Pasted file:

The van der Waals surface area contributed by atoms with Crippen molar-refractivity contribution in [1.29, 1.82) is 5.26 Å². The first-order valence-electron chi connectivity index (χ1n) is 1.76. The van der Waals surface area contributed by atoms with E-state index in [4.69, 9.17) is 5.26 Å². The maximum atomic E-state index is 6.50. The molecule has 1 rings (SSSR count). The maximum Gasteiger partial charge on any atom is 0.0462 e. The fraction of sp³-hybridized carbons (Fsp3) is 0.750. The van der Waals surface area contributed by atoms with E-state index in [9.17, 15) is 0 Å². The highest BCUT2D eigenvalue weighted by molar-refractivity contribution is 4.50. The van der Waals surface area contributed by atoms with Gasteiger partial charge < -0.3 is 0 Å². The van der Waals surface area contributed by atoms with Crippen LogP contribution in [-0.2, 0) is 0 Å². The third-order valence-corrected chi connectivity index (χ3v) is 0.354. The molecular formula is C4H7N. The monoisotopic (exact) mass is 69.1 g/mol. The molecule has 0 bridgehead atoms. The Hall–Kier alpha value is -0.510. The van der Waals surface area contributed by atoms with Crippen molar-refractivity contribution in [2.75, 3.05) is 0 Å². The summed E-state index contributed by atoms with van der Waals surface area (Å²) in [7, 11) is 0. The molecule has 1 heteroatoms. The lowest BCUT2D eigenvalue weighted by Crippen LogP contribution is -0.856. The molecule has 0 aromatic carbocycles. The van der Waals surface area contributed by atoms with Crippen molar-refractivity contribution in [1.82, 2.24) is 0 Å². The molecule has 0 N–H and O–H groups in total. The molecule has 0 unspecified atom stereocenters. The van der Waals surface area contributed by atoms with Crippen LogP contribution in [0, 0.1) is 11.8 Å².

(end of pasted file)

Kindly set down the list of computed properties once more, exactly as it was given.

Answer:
The van der Waals surface area contributed by atoms with Crippen molar-refractivity contribution in [1.29, 1.82) is 5.26 Å². The first-order valence-electron chi connectivity index (χ1n) is 1.76. The van der Waals surface area contributed by atoms with E-state index in [4.69, 9.17) is 5.26 Å². The maximum atomic E-state index is 6.50. The molecule has 1 rings (SSSR count). The maximum Gasteiger partial charge on any atom is 0.0462 e. The fraction of sp³-hybridized carbons (Fsp3) is 0.750. The van der Waals surface area contributed by atoms with E-state index in [9.17, 15) is 0 Å². The highest BCUT2D eigenvalue weighted by molar-refractivity contribution is 4.50. The van der Waals surface area contributed by atoms with Gasteiger partial charge < -0.3 is 0 Å². The van der Waals surface area contributed by atoms with Crippen LogP contribution in [-0.2, 0) is 0 Å². The third-order valence-corrected chi connectivity index (χ3v) is 0.354. The molecular formula is C4H7N. The monoisotopic (exact) mass is 69.1 g/mol. The molecule has 0 bridgehead atoms. The Hall–Kier alpha value is -0.510. The van der Waals surface area contributed by atoms with Crippen molar-refractivity contribution in [2.75, 3.05) is 0 Å². The summed E-state index contributed by atoms with van der Waals surface area (Å²) in [7, 11) is 0. The molecule has 1 heteroatoms. The lowest BCUT2D eigenvalue weighted by Crippen LogP contribution is -0.856. The molecule has 0 aromatic carbocycles. The van der Waals surface area contributed by atoms with Crippen molar-refractivity contribution in [1.82, 2.24) is 0 Å². The molecule has 0 N–H and O–H groups in total. The molecule has 0 unspecified atom stereocenters. The van der Waals surface area contributed by atoms with Crippen LogP contribution in [0, 0.1) is 11.8 Å².